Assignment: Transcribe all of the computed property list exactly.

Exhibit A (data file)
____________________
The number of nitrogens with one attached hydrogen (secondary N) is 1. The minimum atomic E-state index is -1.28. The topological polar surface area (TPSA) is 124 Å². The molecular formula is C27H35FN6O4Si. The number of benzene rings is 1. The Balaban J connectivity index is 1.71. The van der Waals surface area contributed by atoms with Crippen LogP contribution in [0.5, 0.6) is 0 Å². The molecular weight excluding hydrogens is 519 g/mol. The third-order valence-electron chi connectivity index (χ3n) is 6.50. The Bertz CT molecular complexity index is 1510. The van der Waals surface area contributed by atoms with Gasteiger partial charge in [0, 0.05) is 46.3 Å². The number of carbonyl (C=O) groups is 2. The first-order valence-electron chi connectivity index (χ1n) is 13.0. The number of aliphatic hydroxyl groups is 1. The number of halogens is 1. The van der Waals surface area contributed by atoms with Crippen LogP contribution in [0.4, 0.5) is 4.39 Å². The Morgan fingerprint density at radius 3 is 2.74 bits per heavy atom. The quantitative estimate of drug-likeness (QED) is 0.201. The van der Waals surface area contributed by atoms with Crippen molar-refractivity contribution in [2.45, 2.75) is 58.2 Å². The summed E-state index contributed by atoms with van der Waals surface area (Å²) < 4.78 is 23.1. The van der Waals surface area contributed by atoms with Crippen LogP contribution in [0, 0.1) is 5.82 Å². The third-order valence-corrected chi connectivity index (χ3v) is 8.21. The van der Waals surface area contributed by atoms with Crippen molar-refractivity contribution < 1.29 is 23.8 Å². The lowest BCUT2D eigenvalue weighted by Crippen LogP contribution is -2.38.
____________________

The number of nitrogens with one attached hydrogen (secondary N) is 1. The minimum atomic E-state index is -1.28. The topological polar surface area (TPSA) is 124 Å². The molecular formula is C27H35FN6O4Si. The number of benzene rings is 1. The Balaban J connectivity index is 1.71. The van der Waals surface area contributed by atoms with Crippen LogP contribution in [0.5, 0.6) is 0 Å². The molecular weight excluding hydrogens is 519 g/mol. The third-order valence-electron chi connectivity index (χ3n) is 6.50. The Bertz CT molecular complexity index is 1510. The van der Waals surface area contributed by atoms with Gasteiger partial charge in [0, 0.05) is 46.3 Å². The number of carbonyl (C=O) groups is 2. The first-order valence-electron chi connectivity index (χ1n) is 13.0. The number of aliphatic hydroxyl groups is 1. The number of halogens is 1. The van der Waals surface area contributed by atoms with Crippen LogP contribution in [0.4, 0.5) is 4.39 Å². The Morgan fingerprint density at radius 3 is 2.74 bits per heavy atom. The quantitative estimate of drug-likeness (QED) is 0.201. The van der Waals surface area contributed by atoms with Crippen molar-refractivity contribution in [2.45, 2.75) is 58.2 Å². The summed E-state index contributed by atoms with van der Waals surface area (Å²) < 4.78 is 23.1. The van der Waals surface area contributed by atoms with Crippen LogP contribution in [0, 0.1) is 5.82 Å². The third-order valence-corrected chi connectivity index (χ3v) is 8.21. The van der Waals surface area contributed by atoms with Crippen molar-refractivity contribution < 1.29 is 23.8 Å². The lowest BCUT2D eigenvalue weighted by Crippen LogP contribution is -2.38.